LaVell Edwards, head football coach for Brigham Young University from 1972 to 2000, died Thursday. According to the Herald Extra, Patti Edwards reported her husband broke his hip on Christmas Eve which contributed to his death. He was 86.
Reuben LaVell Edwards was born October 11, 1940 in Orem, Utah. He married his sweetheart, Patti, while attending Utah State. Together, they have three children. Under Edwards, BYU had 257 victories, 20 conference titles, and won the national championship in 1984. After his retirement in 2000, the school renamed their stadium after him. He won National Coach of the Year twice and has been inducted into the National Football Foundation and College Hall of Fame in 2004.
Tom Holmoe, director of BYU athletics, released the following press release:
“I love LaVell Edwards. He came into my life, and the life of many others, at just the right time. I had the influence of a great coach, a wonderful person, a disciple of Christ, a loyal family man and a true friend, from the day I met him until the day he passed away. LaVell had a pure heart. He was the dream coach of every parent. His example will forever be with me and I will strive to live a life of love as he always did.”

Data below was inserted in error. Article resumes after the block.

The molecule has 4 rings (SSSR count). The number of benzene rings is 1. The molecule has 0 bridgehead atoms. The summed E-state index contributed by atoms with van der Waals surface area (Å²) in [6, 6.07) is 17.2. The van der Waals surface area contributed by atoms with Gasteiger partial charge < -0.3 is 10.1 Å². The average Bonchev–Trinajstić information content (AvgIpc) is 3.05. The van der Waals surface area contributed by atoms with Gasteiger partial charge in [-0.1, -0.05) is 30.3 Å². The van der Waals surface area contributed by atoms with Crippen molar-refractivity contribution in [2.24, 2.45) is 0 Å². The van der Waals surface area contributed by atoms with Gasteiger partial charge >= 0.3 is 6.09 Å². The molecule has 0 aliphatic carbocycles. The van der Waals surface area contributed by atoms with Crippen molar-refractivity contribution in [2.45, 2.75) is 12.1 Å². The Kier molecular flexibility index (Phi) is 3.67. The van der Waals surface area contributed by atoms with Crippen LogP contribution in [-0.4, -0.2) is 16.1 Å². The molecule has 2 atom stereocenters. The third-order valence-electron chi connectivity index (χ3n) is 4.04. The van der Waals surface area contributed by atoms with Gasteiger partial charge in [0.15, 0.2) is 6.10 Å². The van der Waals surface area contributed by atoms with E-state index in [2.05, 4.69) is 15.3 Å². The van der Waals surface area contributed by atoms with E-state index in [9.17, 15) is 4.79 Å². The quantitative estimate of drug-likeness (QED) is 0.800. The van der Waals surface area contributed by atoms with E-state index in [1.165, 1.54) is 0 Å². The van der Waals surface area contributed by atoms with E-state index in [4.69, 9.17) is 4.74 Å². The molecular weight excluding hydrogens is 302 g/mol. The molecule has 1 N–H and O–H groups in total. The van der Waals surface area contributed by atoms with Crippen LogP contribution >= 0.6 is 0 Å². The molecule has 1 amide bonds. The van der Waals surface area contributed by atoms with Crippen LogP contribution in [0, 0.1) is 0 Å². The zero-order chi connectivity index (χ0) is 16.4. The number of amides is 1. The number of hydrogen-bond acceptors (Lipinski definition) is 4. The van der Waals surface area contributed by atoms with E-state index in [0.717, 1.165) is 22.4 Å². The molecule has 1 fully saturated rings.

Many others in the sports community shared their condolences online.
Sorry to hear of Lavell Edwards passing. True mentor and friend. His personal influence will be with me forever.
— Bronco Mendenhall (@UVACoachBronco) December 29, 2016
LaVell Edwards was loyalist coach I ever met. Had lucrative offers elsewhere but stayed at BYU. Never moved from 1st Provo house he bought.
— Gil Brandt (@Gil_Brandt) December 29, 2016
— Alani Fua (@bigdaddyFUA) December 29, 2016
RIP to Lavell Edwards. He was a great American and a good friend to my father and the entire Lee family: https://t.co/P4DtsXH1Sf
— Mike Lee (@SenMikeLee) December 29, 2016
I am deeply saddened by the passing of my good friend, LaVell Edwards. Coach Edwards was a gentle giant of the gridiron—a humble yet confident leader who guided the BYU football program through decades of unprecedented success. He was a champion both on and off the field. For thousands of athletes and millions of fans across the nation, LaVell was far more than a steady presence on the sideline; he was a visionary leader, a father figure, and a trusted friend. I will be forever grateful for my own friendship with LaVell Edwards. He was not only one of the most successful coaches in college football history but one of the greatest men I ever knew. Today, my prayers are with Patti and all members of the Edwards family.